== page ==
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Fed lowers long-run US rate outlook as growth prospects dim
FEDERAL Reserve policy makers are discovering they likely need to shift into an even lower gear than in recent history if they are to speed up the US economy.
Chairman Jerome Powell and colleagues last week estimated that the so-called neutral interest rate - the level which neither stimulates nor restricts growth - now sits around 2.5 per cent, down from 2.75 per cent in March and as high as 4 per cent in 2014. That means the Fed's current benchmark of 2.25-2.5 per cent is unlikely to provide the power policy makers once assumed it would, leaving eight of them anticipating they will have to reduce rates this year amid growing risks to the economic outlook.
"This is really important," said Torsten Slok, chief economist at Deutsche Bank Securities, who expects a rate cut in July. "For many years, the Fed has been arguing that monetary policy was easy and accommodative and supporting growth and inflation. After a decade of easy monetary policy, the Fed has decided that policy is no longer stimulative."
Reasons listed for the lower neutral rate include ongoing fallout from the financial crisis, weaker productivity, continued slackness in the labour market and an ageing population, which when combined leave the economy structurally weaker and so more vulnerable to rate hikes.
The upshot is the Fed may have to lower rates if it wants to boost expansion to offset global headwinds, including slow global growth and trade disruptions from President Donald Trump's tariff battles.
Fed funds futures contracts are pricing in at least a 25-basis-point cut in July, with roughly 44 per cent chance of a 50 basis-point cut.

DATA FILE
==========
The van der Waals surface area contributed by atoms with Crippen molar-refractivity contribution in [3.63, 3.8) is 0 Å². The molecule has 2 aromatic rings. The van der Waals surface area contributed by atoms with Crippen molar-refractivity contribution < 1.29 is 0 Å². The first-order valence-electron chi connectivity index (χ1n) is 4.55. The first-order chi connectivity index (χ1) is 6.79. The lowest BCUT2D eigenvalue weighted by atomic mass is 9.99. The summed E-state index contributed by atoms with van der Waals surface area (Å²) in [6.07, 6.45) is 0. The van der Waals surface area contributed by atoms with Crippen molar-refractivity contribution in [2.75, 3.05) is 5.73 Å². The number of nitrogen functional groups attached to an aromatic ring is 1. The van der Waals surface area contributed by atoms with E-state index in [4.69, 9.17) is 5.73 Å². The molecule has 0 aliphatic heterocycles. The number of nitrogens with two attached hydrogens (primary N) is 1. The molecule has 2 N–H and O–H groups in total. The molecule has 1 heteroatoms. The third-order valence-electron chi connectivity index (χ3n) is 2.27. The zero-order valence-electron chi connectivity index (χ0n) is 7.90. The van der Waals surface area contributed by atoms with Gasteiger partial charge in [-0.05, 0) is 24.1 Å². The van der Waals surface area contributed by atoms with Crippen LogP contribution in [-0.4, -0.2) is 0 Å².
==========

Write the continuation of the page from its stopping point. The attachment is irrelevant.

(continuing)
Those expectations for a steeper drop in the policy rate have grown in the days since Mr Powell signalled a willingness to act swiftly "as needed" to protect the economy.
"They have come to the conclusion that growth is slowed by productivity and demographic factors that predate the Great Recession and that are not reversing soon," said Jonathan Wright, a Johns Hopkins University economics professor and a former Fed researcher.
Mr Trump has targeted US growth of 3 per cent or more, a goal met last year because of fiscal stimulus including a US$1.5 trillion tax overhaul. Kevin Hassett, outgoing chairman of Trump's council of economic advisers, reiterated earlier this month he still expects 3 per cent growth this year. "I'm not trimming it back," he said on June 3.
Fed officials didn't explain their reasoning in changing the forecasts in the Summary of Economic Projections. While some including Mr Powell have said they hope tax and fiscal policies will boost productivity, their lowering of the neutral rate is a concession they are not expecting that to be sustained. They estimate long-term growth at 1.8 per cent to 2 per cent.
"There was never going to be a big pick-up in growth," said Brad DeLong, an economist at University of California at Berkeley, who worked in the Treasury Department in the 1990s with Lawrence Summers, and like Mr Summers has cautioned growth is in a period of "secular stagnation".
Mr DeLong cites low inflation, high savings and risk aversion by borrowers. "It is not a surprise."
Estimates of neutral - sometimes called R-star - have helped to guide Fed policy for years as a loose benchmark that didn't get too much attention.
Mr Powell raised interest in the theoretical rate last October when he allowed that rates were "a long way from neutral", implying many hikes to get there. He backtracked a month later by saying rates were just below a range of estimates of neutral.
The Fed's target rate has never peaked at such a low level, rising to more than 5 per cent before the last two recessions. Rates averaged 4.8 per cent in the 20 years ended in 2007.
"Low neutral interest rates are very real, and they're here to stay," New York Fed president John Williams, a leading researcher of the neutral rate, said in a speech in June.
He cited low productivity, slower population growth and a decline in demand for savings.
Mr Williams and two Fed colleagues, Kathryn Holston and Thomas Laubach, have used economic data in a model estimating neutral, at 0.42 per cent as of the first quarter, implying a rate of about 2 per cent or so, when inflation is included.
That compares to rates of more than 5 per cent in in the 1960s and 3.5 per cent as recently as the late 1990s. BLOOMBERG